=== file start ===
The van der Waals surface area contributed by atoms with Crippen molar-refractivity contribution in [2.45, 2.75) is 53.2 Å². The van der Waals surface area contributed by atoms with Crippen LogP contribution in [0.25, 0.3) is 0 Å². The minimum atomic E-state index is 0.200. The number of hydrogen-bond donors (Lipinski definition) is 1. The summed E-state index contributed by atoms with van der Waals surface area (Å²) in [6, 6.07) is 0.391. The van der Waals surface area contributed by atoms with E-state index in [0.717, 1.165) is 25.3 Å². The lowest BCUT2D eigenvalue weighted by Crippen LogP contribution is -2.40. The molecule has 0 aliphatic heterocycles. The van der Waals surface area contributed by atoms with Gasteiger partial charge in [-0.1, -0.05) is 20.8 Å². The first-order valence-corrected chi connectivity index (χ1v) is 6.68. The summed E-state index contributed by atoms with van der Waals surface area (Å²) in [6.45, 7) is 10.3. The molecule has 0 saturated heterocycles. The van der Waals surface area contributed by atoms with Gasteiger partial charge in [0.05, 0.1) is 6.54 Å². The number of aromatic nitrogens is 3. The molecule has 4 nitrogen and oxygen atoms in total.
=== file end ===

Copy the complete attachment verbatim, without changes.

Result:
The van der Waals surface area contributed by atoms with Crippen molar-refractivity contribution in [2.45, 2.75) is 53.2 Å². The van der Waals surface area contributed by atoms with Crippen LogP contribution in [0.25, 0.3) is 0 Å². The minimum atomic E-state index is 0.200. The number of hydrogen-bond donors (Lipinski definition) is 1. The summed E-state index contributed by atoms with van der Waals surface area (Å²) in [6, 6.07) is 0.391. The van der Waals surface area contributed by atoms with E-state index in [0.717, 1.165) is 25.3 Å². The lowest BCUT2D eigenvalue weighted by Crippen LogP contribution is -2.40. The molecule has 0 aliphatic heterocycles. The van der Waals surface area contributed by atoms with Gasteiger partial charge in [-0.1, -0.05) is 20.8 Å². The first-order valence-corrected chi connectivity index (χ1v) is 6.68. The summed E-state index contributed by atoms with van der Waals surface area (Å²) in [6.45, 7) is 10.3. The molecule has 0 saturated heterocycles. The van der Waals surface area contributed by atoms with Gasteiger partial charge in [0.05, 0.1) is 6.54 Å². The number of aromatic nitrogens is 3. The molecule has 4 nitrogen and oxygen atoms in total.